Apple and Samsung on Tuesday both offered their closing arguments in the current patent trial between the two tech firms. Apple closed by noting that Samsung had no devices that resembled today’s smartphones before the iPhone, and Samsung’s lawyers repeated their claims that Samsung doesn’t “owe Apple a nickle.”
9to5Mac notes that Samsung is sticking with their multi-pronged defense strategy of “our phones didn’t infringe the patents, and even if they did, that’s down to Google, and even if we are responsible, the patents are not worth nearly as much as Apple says they are.”
As mentioned above, Apple’s case consists of the charges that Samsung had nothing that resembled today’s smartphones before the introduction of the iPhone, and that their devices blatantly copy patented features of the iPhone as a shortcut to developing their own devices.
Apple lawyer Harold McElhinny, who kicked off its closing arguments, said the iPhone was a revolutionary product and it caught the industry off-guard.
“Where was Samsung before the iPhone? You know the answer to that one. They didn’t even have a smartphone,” said McElhinny.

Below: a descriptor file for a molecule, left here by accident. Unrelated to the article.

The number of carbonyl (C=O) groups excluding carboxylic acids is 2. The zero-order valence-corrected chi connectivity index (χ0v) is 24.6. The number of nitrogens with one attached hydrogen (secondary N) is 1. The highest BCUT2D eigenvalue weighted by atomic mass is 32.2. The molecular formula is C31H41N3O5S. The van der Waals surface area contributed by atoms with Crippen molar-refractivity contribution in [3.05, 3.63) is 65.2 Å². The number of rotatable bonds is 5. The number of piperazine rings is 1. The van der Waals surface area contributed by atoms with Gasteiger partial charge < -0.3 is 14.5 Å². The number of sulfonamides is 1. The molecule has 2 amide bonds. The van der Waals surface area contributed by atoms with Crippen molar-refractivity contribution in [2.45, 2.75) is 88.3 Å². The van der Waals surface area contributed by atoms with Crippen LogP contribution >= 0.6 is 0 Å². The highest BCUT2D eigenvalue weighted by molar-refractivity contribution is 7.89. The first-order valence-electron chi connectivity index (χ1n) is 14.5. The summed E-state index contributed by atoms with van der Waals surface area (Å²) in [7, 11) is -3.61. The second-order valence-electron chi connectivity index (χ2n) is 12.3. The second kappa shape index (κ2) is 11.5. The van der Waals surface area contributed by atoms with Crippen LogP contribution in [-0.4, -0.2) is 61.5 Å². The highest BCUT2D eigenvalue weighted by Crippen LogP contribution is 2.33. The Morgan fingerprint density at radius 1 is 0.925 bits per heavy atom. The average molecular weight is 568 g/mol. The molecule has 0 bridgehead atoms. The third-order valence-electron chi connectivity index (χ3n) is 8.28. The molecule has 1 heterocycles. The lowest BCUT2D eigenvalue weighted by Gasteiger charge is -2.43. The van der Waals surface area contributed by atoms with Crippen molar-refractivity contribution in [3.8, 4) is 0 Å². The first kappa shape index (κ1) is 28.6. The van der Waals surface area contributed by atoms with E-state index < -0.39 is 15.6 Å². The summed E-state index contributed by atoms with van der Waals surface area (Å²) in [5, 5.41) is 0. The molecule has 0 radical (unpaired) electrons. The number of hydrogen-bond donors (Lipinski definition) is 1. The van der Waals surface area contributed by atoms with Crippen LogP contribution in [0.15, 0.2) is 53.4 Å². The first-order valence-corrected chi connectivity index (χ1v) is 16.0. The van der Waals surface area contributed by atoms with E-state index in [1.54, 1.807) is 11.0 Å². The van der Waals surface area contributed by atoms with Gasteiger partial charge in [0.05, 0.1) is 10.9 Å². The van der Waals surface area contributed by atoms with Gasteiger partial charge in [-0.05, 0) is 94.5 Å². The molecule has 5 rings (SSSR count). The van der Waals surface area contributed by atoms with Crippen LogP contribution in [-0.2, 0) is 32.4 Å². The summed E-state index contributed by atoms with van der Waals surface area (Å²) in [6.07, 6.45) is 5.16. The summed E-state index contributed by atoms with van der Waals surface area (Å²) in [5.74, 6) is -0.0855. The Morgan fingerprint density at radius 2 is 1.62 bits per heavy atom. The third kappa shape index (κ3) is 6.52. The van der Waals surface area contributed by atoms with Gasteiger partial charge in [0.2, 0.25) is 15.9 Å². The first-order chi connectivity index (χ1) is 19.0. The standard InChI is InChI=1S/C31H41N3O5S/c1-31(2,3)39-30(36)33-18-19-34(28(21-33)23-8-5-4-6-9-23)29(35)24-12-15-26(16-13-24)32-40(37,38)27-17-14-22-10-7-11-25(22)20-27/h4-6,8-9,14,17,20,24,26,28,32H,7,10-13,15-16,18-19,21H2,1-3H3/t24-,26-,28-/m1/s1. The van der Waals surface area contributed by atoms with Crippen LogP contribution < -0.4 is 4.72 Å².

Apple argued that the amount it is asking for Samsung’s patent infringement is fair, as it had tried to stop Samsung from copying the features in question, it would have been free to charge any amount it wanted if it licensed the patents to Samsung, and that if there isn’t a significant penalty, Samsung and companies like it will continue their copying ways.
One point of contention for jurors to figure out is a ruling in a separate case between Apple and Motorola, where the definition of the patent term “analyzer server” had been debated.
Apple’s patent for detecting and hyperlinking data such as dates and phone numbers in messages describes the use of an “analyzer server.” Samsung says its handsets rely on the phone’s own built-in software to detect such data, so the patent doesn’t apply.
The jury is now left to complete a multi-page form to determine which devices were infringing, and on which patents they infringed, and the amount of damages that should be awarded.